Priestley's Hill is so called from its vicinity to the lands held by his family. It is pleasant to know that he was possessed of abundance during the last yeasr of his life. His own wants were few; almost all his expenditure being in charity and in his philosophical pursuits. He had enough for these, and to settle his sons on good farms. No man bestowed and accepted money with a better grace than he: his generous English friends, who had the best reasons for being aware of this, had the satisfaction of knowing that no pecuniary anxixtics mingled with the trials of this closing years.
The tombs of the three,—of Priestley, his excellent wife, and his son Harry,—are in a family graveyard, which is on the outskirts of the little town, and some way from the family residence. It is walled round, and has an iron gate. I was famliar with the account of Harry's funeral, written at the time, and could not understand how it happened that he lay in this place. It is clear, from the testimoney of persons on the spot, that his body has never been moved; and as the place of interment is described as being woodland, we must suppose that the bare place where he lies was within the verge of the verge of the forest in 1795. A resident in the neighbourhood wrote thus:—“I attened the funeral to the lonely spot. and there I saw the good old father perform the service over the grave of his son. It was an affecting sight, but he went through it with fortitude, and, after praying, addressed the attendants in a few words, assuring them that, though death had seperated them here, they should meet again in another and a better world.”
How little did I think when, some years ago, I read and re-read the narrative of Harry's death,—striving to extract from it something more, and yet something more to throw light on the character of father and son,—that I should stand by that very grave, and plant a rose upon it! Few feet have wandered that way; and no hands seem to have been busied about those graves; but I was thankful to be there, among the first of many pilgrims who will yet see the spot. For another pupil of the philopsopher's, whose homage I carried with any own, I planted a snow-berry on Priestley's grave. When that other and I were infants, caring for nothing but our baby plays, this grave was being dug for one who was to exert a most unusual influence over our minds and hearts, exercising our intellects, and winning our affections like a present master and parent, rather than a thinker who had passed away from the earth. Here I now stood by his grave, listening to tales which seemed as fresh as if he were lilving and walking yesterday, instead of having been wept before I knew any of the meanings of tears.
The insciption on Priestley's tomb is singularly inappropriate—“Return unto thy rest, O my soul, for the Lord hath dealt bountifully with thee. I will lay me down in peace and sleep, until I awake in the morning of the resurrection.” Pharses from the Old Testament, and about the soul, on the grave of Priestley!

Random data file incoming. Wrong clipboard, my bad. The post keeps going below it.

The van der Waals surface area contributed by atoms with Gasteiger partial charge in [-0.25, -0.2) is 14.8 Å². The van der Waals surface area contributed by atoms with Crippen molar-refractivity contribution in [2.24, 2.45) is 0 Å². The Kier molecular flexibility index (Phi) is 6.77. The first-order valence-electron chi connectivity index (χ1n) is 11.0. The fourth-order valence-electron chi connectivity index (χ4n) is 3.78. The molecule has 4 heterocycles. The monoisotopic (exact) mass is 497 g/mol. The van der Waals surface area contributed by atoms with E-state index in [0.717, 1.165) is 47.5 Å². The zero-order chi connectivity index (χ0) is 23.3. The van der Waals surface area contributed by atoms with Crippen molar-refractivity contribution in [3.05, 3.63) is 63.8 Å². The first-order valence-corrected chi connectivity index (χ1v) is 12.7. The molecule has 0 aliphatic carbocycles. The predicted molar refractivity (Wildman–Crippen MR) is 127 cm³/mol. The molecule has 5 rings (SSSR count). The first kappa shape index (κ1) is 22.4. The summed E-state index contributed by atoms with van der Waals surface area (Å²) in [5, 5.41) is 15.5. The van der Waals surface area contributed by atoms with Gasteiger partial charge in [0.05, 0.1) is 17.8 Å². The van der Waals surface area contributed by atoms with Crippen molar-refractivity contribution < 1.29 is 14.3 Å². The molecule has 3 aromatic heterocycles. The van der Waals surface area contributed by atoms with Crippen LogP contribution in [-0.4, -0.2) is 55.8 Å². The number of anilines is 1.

I remained in the neighbourhood several days, and visited as many of the philosopher's haunts as I could get pointed out to me; and when I was at length obliged to resume my journey down the Susquehanna, it was with a strong feeling of satisfaction in the accomplishment of my object. These are the places in which to learn what are the real, in distinction from the comparatively insignificant, objects of regard;—of approbation and hatred;—of desire and fear. This was the place to learn what survived of a well-exercised and much-tried man. He made mistakes: they are transient evils, for others have been sent to rectify them. He felt certain of some things still dubious: this is a transient evil; for he is gone where he will obtain greater clearness; and men have arisen, and will arise, to enlighten us, and those who will follow us. He exploded errors: this was a real, but second-rate good, which would have been achieved by another if not by him. He discovered new truths: this is a real good, and as eternal as truth itself. He made an unusual progress towards moral perfection: this is the highest good of all, and never ending. His mistakes will be rectified; the prejudices against him on their account will die out: the hands that injured him, the tongues that wounded him, are all or nearly all stilled in death: the bitter tears which these occasioned have long since been all wept. These things are gone or going by; they have reached, or are tending to the extinction which awaits all sins and sorrows. What remains? Whatever was real of the man and of the work given him to do. Whatsoever truth he discovered will propagate itself for ever, whether the honour of it he ascribed to him or not. There remain other things no less great, no less real, no less eternal, to be reckoned among the spiritual treasures of the race; things of which Priestley, the immortal, was composed, and in which he manifestly survives: a love of truth which no danger could daunt, and no toil relax: a religious faith which no severity of probation could shake: a liberality proof against prejudice from within and injury from without: a simplicity which no experience of life and men could corrupt: a charity which grew tenderer under persecution, and warmer in exile: a hope which flourished in disappointment, and triumphed in the grave. These are the things which remain, bearing, no relation to country or time; as truly here as there; now as hereafter.
These realities are the inheritance of those who sit at home, as well as of those who wander abroad: yet it may be forgiven to the weak, whose faith is dim-sighted, and whose affections crave a visible resting-place, if they find their sense of privilege refreshed by treading the shores of the exile's chosen Susquehanna.
Rutt's Life, Correspondence, and Works of Priestley, Vol. i. Part ii. p. 327.
In the “Christian Disciple.”